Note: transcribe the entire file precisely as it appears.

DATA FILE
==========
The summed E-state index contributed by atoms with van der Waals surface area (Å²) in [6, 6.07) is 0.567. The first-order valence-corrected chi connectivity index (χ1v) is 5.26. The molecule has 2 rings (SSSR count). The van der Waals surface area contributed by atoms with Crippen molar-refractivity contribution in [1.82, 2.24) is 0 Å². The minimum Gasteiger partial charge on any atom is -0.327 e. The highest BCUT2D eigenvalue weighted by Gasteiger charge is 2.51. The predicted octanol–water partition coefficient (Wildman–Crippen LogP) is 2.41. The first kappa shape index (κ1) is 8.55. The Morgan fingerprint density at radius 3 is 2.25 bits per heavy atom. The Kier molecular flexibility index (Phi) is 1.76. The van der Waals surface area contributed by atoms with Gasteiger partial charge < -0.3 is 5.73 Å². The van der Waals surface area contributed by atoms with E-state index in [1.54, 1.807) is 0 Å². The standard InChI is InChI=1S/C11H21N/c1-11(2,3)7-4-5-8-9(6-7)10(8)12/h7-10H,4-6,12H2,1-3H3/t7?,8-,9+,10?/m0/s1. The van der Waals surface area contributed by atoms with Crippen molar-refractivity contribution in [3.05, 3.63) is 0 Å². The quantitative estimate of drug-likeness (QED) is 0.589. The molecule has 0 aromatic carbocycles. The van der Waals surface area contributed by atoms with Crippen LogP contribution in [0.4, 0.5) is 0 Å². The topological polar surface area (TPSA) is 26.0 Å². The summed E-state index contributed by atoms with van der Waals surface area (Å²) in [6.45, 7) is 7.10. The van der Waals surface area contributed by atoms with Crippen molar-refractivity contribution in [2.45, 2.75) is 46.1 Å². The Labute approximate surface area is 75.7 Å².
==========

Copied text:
The summed E-state index contributed by atoms with van der Waals surface area (Å²) in [6, 6.07) is 0.567. The first-order valence-corrected chi connectivity index (χ1v) is 5.26. The molecule has 2 rings (SSSR count). The van der Waals surface area contributed by atoms with Crippen molar-refractivity contribution in [1.82, 2.24) is 0 Å². The minimum Gasteiger partial charge on any atom is -0.327 e. The highest BCUT2D eigenvalue weighted by Gasteiger charge is 2.51. The predicted octanol–water partition coefficient (Wildman–Crippen LogP) is 2.41. The first kappa shape index (κ1) is 8.55. The Morgan fingerprint density at radius 3 is 2.25 bits per heavy atom. The Kier molecular flexibility index (Phi) is 1.76. The van der Waals surface area contributed by atoms with Gasteiger partial charge < -0.3 is 5.73 Å². The van der Waals surface area contributed by atoms with E-state index in [1.54, 1.807) is 0 Å². The standard InChI is InChI=1S/C11H21N/c1-11(2,3)7-4-5-8-9(6-7)10(8)12/h7-10H,4-6,12H2,1-3H3/t7?,8-,9+,10?/m0/s1. The van der Waals surface area contributed by atoms with Crippen molar-refractivity contribution in [3.05, 3.63) is 0 Å². The quantitative estimate of drug-likeness (QED) is 0.589. The molecule has 0 aromatic carbocycles. The van der Waals surface area contributed by atoms with Crippen LogP contribution in [0.4, 0.5) is 0 Å². The topological polar surface area (TPSA) is 26.0 Å². The summed E-state index contributed by atoms with van der Waals surface area (Å²) in [6.45, 7) is 7.10. The van der Waals surface area contributed by atoms with Crippen molar-refractivity contribution in [2.45, 2.75) is 46.1 Å². The Labute approximate surface area is 75.7 Å².